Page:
The Eclipse 500 evolved from the late 1990s' five-seat Williams V-Jet II. That experimental aircraft was commissioned by Sam Williams of the turbine engine company that bears his name and built by Burt Rutan's Scaled Composites in Mojave, Calif. The V-Jet II was conceived as a technology demonstrator intended to show off Williams' revolutionary 700-lb.-thrust FJX-2 turbofans that promised record low manufacturing costs and ultra-high fuel efficiency. Williams envisioned a twin-turbine VLJ that could replace light piston twins such as Beech Barons.

Raburn bought into the concept with great passion, ultimately founding Eclipse Aviation to bring it to fruition. Using the basic V-Jet II concept, Eclipse Aviation developed the all-aluminum Eclipse 500. Raburn chose aluminum over composites for the airframe because it was more efficient to fabricate and assemble parts for mass production. His dream was to build the Eclipse 500 in unprecedented quantities, thus making possible an $837,500 price tag.

Raburn raised hundreds of millions of dollars that he invested in new avionics technology, drag-cheating aerodynamics and high-volume manufacturing equipment.

Eclipse Aviation was the first U.S. civil aircraft manufacturer to use friction stir welding (FSW) to join aluminum parts. The process is used extensively for the pressure vessel and it eliminates about 60% of the mechanical fasteners in the airframe and slashes labor hours. Conventional mechanical fasteners are used exclusively to join nose and aft fuselage components. Pino and Holland intend to move one of Eclipse Aerospace's FSW operations to Poland.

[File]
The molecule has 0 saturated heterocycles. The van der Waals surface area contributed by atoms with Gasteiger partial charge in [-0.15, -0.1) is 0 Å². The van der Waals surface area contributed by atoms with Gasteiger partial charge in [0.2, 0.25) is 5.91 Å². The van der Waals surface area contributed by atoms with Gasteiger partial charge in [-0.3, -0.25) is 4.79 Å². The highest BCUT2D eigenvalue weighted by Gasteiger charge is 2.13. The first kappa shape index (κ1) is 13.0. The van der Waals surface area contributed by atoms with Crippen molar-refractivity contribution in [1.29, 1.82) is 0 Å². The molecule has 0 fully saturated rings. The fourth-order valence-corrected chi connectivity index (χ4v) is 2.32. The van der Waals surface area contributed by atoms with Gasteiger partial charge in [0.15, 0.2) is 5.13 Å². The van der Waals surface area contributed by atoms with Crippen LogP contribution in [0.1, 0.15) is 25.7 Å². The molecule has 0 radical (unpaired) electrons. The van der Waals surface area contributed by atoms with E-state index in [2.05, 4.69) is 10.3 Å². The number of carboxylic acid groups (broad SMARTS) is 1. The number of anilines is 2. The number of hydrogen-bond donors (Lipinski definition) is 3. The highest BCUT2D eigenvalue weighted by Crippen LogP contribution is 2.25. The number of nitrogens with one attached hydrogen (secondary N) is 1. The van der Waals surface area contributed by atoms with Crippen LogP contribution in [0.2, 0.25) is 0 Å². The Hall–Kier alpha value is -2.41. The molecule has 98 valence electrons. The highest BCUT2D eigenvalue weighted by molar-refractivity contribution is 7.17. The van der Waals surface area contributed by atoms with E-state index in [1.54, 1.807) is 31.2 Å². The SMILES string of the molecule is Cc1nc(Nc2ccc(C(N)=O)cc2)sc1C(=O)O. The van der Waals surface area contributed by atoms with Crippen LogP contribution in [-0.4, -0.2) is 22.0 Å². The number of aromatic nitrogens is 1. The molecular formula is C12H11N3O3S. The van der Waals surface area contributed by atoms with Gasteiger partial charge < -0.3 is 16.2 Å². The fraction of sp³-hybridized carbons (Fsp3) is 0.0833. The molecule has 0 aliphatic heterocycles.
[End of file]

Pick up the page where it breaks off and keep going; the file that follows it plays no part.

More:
Oliver Masefield, Ph.D., lead engineer on the program, tapped Ian Gilchrist at Seattle-based Analytical Methods Inc. to design the Eclipse 500's high-speed, laminar flow airfoil that was inspired by the NACA 65000-series wings of some 1950s' era U.S. Air Force fighter jets. The 144.4-sq.-ft. Eclipse wing has an 8.9:1 aspect ratio, a leading edge with no sweep and is tailored for good high-lift characteristics at low speed. Its drag divergence Mach number is 0.68, well above the aircraft's Mach 0.64 redline. That characteristic enables the aircraft to cruise efficiently all the way up to Mmo and it assures positive pitch stability at high speed. However, the junction between the deice boot and wing upper surface is not conducive to laminar flow, thus the wing has more drag than the wind tunnel predicted.

Functionally, the aircraft can be divided into four areas: (1) Avio IFMS avionics suite (see avionics sidebar), (2) thrust control (see engine sidebar), (3) essential systems and (4) mechanical flight controls.

Most normal systems are controlled through dual aircraft computer system boxes tied into the Avio IFMS, making it one of the most integrated avionics and control systems ever installed in a business jet. Systems that are controlled by the Avio IFMS include engine fire extinguishing, fuel, electrical, electronic circuit breakers, environmental, pressurization, ice protection, normal landing gear operation and exterior lights.

Essential systems not controlled by the Avio IFMS include the batteries, certain stand-alone circuit breakers, oxygen, emergency gear extension, cabin pressurization dump and the emergency locator transmitter.

The mechanical flight controls include the ailerons and elevators that are actuated by side-stick controls, a rudder that is operated by foot pedals and electrically actuated trim tabs and trailing edge flaps operated by switches.

The side-stick controls free up knee room and make it easier to climb into and out of the crew seats. The lower instrumental panel has slide-out multifunction keyboards that extend toward the pilots' knees and control CNS functions, FMS programming and EFIS reversionary modes, among other functions.